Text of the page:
Dublin girl opens up about heartache of mum's cancer death and appeals for people to be sun smart
A young Dublin woman whose mum died of skin cancer last month has made a Christmas appeal to others not to take risks in the sun.
Christmas is supposed to be a time of celebration and happiness with those you cherish around you.
But for Laura Bhasker from Mulhuddart, this year has been blighted with heartache and sadness.
The 22-year-old lost her mum, Avril, 57, last month to skin cancer and now Laura is appealing to teenagers and those in their 20s to stop taking chances in the sun.
She said: “I remember she sat us down. She said, ‘Kids, I have something to tell you…I have cancer. But I promise it’s not bad.’
“My mum always had a way of making things seem like they would be fine. She never told us the extent of her cancer, she wanted to protect us. Just like she always did.
“‘It’s skin cancer,’ she said. Everyone thought ‘oh skin cancer, that’s not that bad. She will be ok.’
“I failed to realise how dangerous skin cancer really was. I didn’t realise it was one of the most aggressive types of cancer you could get. I just didn’t know.
“I watched my beloved and selfless 57-year-old mum dwindle away to nothing due to thinking the life-altering effects of the sun would not hurt her.”
Laura said Avril stayed positive throughout the whole process and told her, her brother Ryan and sister Cassie, that she was fine and that she was not in any pain.
Laura added: “I believed her. I think I knew things were bad when I woke up to her screaming. She was sitting up on the bed when I went into her bedroom and her arm had somehow broken in half.
“I rushed her to the hospital and there we found out the cancer had actually spread to her bones, including her spine.”
Prior to being diagnosed with cancer, Avril, who was Scottish, was a driven business woman and trained therapist. She ran and owned four businesses including affordable home care and Casa careers and lived in many different countries including Spain, Italy and Singapore.
Laura said Avril stayed positive throughout the whole process and told her, her brother Ryan and sister Cassie, that she was fine and that she was not in any pain
Laura explained: “My mum was amazing – she thought little of helping people. She took in a homeless woman who was addicted to drugs and alcohol, she gave her a chance and never once gave up on her even though plenty of people said she was not right to.
“Fast forward a few years and now this woman owns her own house and is successfully running her own business. It makes me so proud to think of how she helped so many people and of the type of woman she was.”
In the months leading up to Avril’s death, she suddenly lost her ability to walk, keeping her bed bound.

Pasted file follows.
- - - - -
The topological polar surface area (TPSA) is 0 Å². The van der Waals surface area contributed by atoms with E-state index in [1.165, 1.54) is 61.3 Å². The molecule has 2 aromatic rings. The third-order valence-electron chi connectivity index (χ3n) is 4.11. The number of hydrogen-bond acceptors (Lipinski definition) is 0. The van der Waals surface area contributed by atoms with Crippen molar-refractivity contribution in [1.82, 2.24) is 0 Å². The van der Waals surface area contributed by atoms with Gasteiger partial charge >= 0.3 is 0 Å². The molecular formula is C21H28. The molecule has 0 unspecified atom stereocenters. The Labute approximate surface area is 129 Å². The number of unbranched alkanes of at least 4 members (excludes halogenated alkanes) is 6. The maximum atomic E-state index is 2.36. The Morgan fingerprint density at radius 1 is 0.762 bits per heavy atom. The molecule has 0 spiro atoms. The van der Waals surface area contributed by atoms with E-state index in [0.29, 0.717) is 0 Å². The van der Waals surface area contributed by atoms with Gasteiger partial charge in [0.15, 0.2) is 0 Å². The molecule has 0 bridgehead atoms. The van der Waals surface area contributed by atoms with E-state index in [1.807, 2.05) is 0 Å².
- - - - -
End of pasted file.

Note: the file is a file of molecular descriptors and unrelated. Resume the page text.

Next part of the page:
Heartbroken Laura recalled: “I watched my once happy, outgoing, funny mum slowly deteriorate into something we could no longer recognise.
“I watched her lose use of everything from her legs to her arms, to herself. She slowly stopped making jokes and began to fade. She seemed depressed and no longer full of life.
“She felt so degraded when she had to use the bed pan. Eventually she couldn’t even muster up the energy or strength to use the bed pan and was restricted to dipers. She would scream in pain when I would change her.
“I can still hear her cries. The last thing cancer took from my mum was her speech.”
Laura and her siblings longed to hear her tell them she loved them and comfort them in someway.
But she said: “Unfortunately the cancer had then spread to her brain. In her last few weeks, my siblings and I would feed her, read to her and sing to her. It was a beautifully painful memory we will always share.
“I know it is too late for my mum to go back and change the things in her life we all wished she had, but from her death I hope to spread awareness.
“I don’t want her death to be in vain. I want to help and save other families from this horrible heartbreaking disease, a disease which I can only explain as coming in like a tornado destroying everything and everyone in it’s path.
“It’s something that stays with you for life, all the hospital visits, the sitting waiting up to find out whether or not surgeries were successful, whether my mum had died or not during them. It’s a torture I can’t begin to explain.”
Laura added: “I hope she was comforted by us in her last moments and hope she knows how proud we were of her for fighting for so long. I hope she knows how loved she was.
“So I will ask this one thing, please before anyone goes to use a sun bed or sunbathe without any protection, just think of my story, think of my mum. It only takes one time to damage your health irreversibly.
“We never knew how bad cancer was until we had to watch someone we loved suffer through it. Only then did we truly see the wrath of cancer. You think no, that will never happen to me, or someone I love.
“But you see cancer has no age restrictions, no gender, no rules. It can come whenever it wants and doesn’t care how old you are, how scared you are or if you believe in God.
“If you dare to play his game of chance then you better be ready for the consequences. When cancer comes knocking on the door to collect his debt, you better believe it will be ruthless, taking everything on its way out.”